BJP got 12 times more donations than all other parties: It's time it tells us why it opposes a cap on poll funding

The image of a common man ‘kaamdaar’ taking on elite ‘naamdaars’ is not very convincing when beamed from LED screens at rallies that required crores to set up.

 |  3-minute read |   18-01-2019
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In 2017-18, the BJP received 12 times more corporate donations than all other national parties put together, says a report by the NGO Association for Democratic Reforms (ADR).

The BJP received Rs 437.04 crore.

The very distant second, Congress, received Rs 26.65 crore.

If political parties start on such vastly unequal footings, a level playing field for candidates becomes impossible.

Not Quite Level: Just compare the funds received per party along with the numbers of announced donors backing each.Not Quite Level: Just compare the funds received per party along with the numbers of announced donors backing each. (Graphic: DailyO)

But can the BJP be blamed for this humongous gap? Technically, no. After all, the party won’t refuse money that comes its way. And the trend of the ruling party receiving the lion’s share of corporate donations is not new — though the margin of difference very much is.

How can we then ensure even a modicum of fairness in the ‘free and fair’ elections our democracy is proud of?

The only possible solution is bringing in a cap on the money that political parties can spend on their poll campaigns.

At present, there is a ceiling on how much an individual candidate can spend, but not on political parties.

Here’s a fun fact: The Election Commission in August last year had raised the issue of imposing a cap on poll funding. Only one political party opposed it — the BJP.

Here’s another fun fact: In 2017, the BJP government hurriedly passed through Parliament a Finance Bill, which made key changes to how corporates donate to political parties. Corporate offices were restricted from donating more than 7.5% of their average net profit in the last three years to a political party. The Bill did away with that.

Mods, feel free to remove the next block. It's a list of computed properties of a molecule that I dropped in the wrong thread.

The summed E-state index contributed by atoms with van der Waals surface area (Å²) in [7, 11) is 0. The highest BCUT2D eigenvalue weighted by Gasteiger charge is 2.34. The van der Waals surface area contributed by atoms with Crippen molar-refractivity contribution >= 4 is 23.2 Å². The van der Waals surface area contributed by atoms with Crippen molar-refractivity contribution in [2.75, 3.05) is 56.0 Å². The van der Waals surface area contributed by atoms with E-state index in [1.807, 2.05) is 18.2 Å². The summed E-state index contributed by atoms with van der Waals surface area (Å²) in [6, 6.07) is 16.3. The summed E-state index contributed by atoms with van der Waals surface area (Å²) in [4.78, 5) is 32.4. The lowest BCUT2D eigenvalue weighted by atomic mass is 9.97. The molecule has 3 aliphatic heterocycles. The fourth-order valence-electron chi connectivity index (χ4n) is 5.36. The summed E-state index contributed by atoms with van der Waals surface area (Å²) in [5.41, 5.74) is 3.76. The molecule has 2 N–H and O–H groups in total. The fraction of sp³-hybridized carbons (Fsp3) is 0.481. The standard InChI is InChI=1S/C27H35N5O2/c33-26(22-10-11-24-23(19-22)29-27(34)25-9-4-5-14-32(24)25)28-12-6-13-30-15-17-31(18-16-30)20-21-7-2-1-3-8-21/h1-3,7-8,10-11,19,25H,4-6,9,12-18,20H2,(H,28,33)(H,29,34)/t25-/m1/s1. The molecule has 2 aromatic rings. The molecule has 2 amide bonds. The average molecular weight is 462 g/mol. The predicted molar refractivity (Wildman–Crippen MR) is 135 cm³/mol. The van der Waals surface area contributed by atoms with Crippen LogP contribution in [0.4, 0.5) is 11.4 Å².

Also, companies were no longer required to disclose in their profit and loss accounts the amount of contributions they had made and the political parties to which they were made.

The BJP should not allow money power to become its biggest asset. The BJP should not allow money power to become its biggest asset. (Photo: PTI/file)

Also, the reason given by the BJP to oppose a cap on poll expenditure is rather difficult to fathom — the party says it will increase caste-based politics. In the words of Bhupendra Yadav, BJP general secretary: “Campaigns led by the political parties are based on vision documents. If this is limited in any sense, it would certainly encourage politics based on caste and individual influence. Therefore, the EC may moot for better transparency than limit the expenses.”

We are sure the way the BJP received all this money, and the uses it wants to put it too, are strictly above board. But by stringently opposing the poll cap, and by the changes it has recently made in laws governing corporate donations, it is merely strengthening the Congress’ charge of its government being a ‘suit-boot ki sarkaar’.

The 2019 General Elections are set to be one of the most exciting in India's history. Several things will be put to test — Prime Minister Narendra Modi’s ability to retain voters’ trust, Congress President Rahul Gandhi’s ability to run his party before he can think of running the country, the regional leaders’ ability to cut the national behemoths to size.

All of these are contests that are vital to a democracy — they will show what messages resonate most with the voter, and what factors guide his choices of who should govern him.

But if these messages are amplified or restricted by how much money is backing them, it cheats the voter, and it cheats India’s democracy.

It is time the BJP gives up its opposition to the spending cap on elections.

The image of a ‘kaamdaar’ taking on a ‘naamdaar’ is not very convincing when beamed from LED screens that required crores to be set up.

Also read: BJP knows it can’t form a government in Karnataka: This is what Modi-Shah actually want to tell voters


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